All in all, Halloween is a holiday on which people do ridiculous things based off even more ridiculous superstitions. (The cynical atheist will probably say that same thing regarding Christmas or Hanukkah.) And yet... it's got a great deal of cultural gravity associated with it, as much as say Thanksgiving, which is based off something real.

Currently listening: The Unauthorized Biography of Reinhold Messner, Ben Folds Five

Wednesday, October 18, 2006

Petty Annoyances

You know those little things that just irritate you? There's not necessarily a good, solid reason for any of them; you just know that if all of them stopped, you'd be okay with it. I'm not talking major obstacles like Physics II or Being a Poor College Student; I mean actions, behaviors, and patterns that you find obnoxious. A handful of these have begun to grate on my nerves as of late.

That annoying leg-bounce thing that mostly guys do (but some girls do as well). You're sitting in Differential Equations (granted, a setting that does need a bit of livening up), you notice that there seems to be an overabundance of movement in the room... and you realize that it's because the six guys seated near you are all bouncing their legs up and down really fast. Sometimes it's both legs, sometimes one or the other. Sometimes it's keeping the heel on the ground and bouncing the toe, but more often it's a heel bounce. Okay, guys. There's absolutely no reason to do this. If you're really that antsy, head to the CRC after class. Drink one less cup of coffee before you come. Take this as an opportunity to kick that cocaine habit... something.

Darfur is a geopolitical issue that I think everyone feels similarly regarding, but that activists feel the need to carry on about anyway. "Genocide? That's no good! How do I show the world that I'm an opponent of genocide?" Conveniently, there have been a large number of feel-good "student solidarity" groups that have popped up on Facebook lately. One of the most prominent is one that promises a monetary donation for every so many people to join. Hate to break it to you, but you're no Lech Walesa. Really, I don't think there are any proponents of genocide, except probably the guys doing the genocide. And what does it mean to "donate [money] to Darfur"? Are you going to put some dollars in an envelope, write "Darfur" on it, and hope the area of the country accepts its gift? If you're donating to people, what exactly are they going to do with your money? Bribe a couple of warlords not to keep genociding? It's great that people are informed about world events, don't get me wrong. But what exactly is hanging signs that say "Gee, there seems to be a bit of a genocide issue in Sudan!" going to do? By stating your mere awareness of an armed conflict there... where are you going? What do you reasonably expect anyone in power to actually do?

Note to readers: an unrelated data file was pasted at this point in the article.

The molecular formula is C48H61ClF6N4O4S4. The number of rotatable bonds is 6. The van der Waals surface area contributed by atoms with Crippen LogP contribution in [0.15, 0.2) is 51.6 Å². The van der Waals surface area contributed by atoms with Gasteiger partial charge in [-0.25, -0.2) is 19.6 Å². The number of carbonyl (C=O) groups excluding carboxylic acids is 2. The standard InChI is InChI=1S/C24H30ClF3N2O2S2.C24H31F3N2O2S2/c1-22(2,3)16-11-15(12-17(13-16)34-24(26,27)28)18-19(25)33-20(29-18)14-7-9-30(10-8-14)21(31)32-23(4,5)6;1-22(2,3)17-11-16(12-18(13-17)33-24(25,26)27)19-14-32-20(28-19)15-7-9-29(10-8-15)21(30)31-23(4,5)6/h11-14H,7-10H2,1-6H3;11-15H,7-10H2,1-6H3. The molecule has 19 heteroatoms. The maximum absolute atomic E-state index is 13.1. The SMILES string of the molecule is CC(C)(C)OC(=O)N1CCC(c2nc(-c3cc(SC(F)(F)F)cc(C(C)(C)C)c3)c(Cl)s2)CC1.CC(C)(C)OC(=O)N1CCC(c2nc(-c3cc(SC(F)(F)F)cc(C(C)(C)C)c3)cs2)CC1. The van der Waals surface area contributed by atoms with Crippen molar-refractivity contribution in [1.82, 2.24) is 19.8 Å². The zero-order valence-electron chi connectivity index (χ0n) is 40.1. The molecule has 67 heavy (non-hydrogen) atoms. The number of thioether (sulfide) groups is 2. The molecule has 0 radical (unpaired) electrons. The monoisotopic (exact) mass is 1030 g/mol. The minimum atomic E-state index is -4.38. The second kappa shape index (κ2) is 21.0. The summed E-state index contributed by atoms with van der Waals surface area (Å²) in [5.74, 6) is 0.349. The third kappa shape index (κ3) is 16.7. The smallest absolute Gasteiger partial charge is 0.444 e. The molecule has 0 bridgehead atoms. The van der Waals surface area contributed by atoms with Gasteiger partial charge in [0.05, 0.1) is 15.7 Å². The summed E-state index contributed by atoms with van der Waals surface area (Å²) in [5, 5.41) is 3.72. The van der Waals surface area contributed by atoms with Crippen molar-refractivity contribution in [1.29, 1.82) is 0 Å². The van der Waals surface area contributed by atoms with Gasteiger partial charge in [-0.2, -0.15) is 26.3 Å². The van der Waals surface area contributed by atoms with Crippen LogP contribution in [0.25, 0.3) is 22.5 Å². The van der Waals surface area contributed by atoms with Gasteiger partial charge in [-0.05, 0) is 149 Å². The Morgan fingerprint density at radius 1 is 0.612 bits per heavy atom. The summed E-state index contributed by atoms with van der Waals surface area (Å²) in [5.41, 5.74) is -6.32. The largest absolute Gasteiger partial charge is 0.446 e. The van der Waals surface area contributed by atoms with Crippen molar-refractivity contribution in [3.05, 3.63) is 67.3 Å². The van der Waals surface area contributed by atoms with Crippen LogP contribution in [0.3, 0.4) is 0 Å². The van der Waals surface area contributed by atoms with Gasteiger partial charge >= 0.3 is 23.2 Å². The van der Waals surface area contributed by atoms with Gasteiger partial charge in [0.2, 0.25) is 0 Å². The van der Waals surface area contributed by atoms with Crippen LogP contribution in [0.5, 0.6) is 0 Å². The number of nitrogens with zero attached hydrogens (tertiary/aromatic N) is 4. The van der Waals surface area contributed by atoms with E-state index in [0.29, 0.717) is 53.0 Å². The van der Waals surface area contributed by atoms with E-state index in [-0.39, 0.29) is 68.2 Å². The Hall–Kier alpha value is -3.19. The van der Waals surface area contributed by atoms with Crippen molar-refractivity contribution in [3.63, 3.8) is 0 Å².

Possibly going hand in hand with the "lack of intellectualism" that I always complain about, negativity seems to be prevalent at Tech. It's one thing to joke about "the Shaft" but another entirely to lament how much everything sucks, all the time. If something doesn't go your way, here's a little heuristic that generally works. "Can I really do anything about this?" If yes, stop complaining and do it. If no, get over it. It's as simple as that. It gets old when you're trying to maintain a positive attitude, and others are complaining how much of an "idiot" everyone else is. A sort of corollary to this is use of "retarded" to mean "undesirable." As in "Do we really have to have this done by Friday?" "Yes." "That's so retarded!" Well, no, it isn't. It's unfortunate, it's irritating, it's annoying, but it isn't slowed by a hindered andvancement. (Also, as you probably can't change the deadline, there's nothing you can do about it anyway, so stop complaining.)

In the event that I think of more things that annoy me, I'll post them. Comments on these, or examples of what annoys you, are encouraged.

Currently listening: "Chicken Head," Project Pat

Friday, October 06, 2006

Why Labels Do Not Matter

Mr. Morford is being a little antagonistic and egging me on to post. Truth is, he's right; I do have something to talk about. So I'm by and large a big Decemberists fan. I like their music, and so I was very excited by their new release The Crane Wife. Of course, the big news wasn't that one of the most inventive and original bands of the decade had a new release; no, it was that this release was on a *major label*. The Decemberists were abandoning Kill Rock Stars! Soon the Second Angel would pour forth his vial upon the sea, right?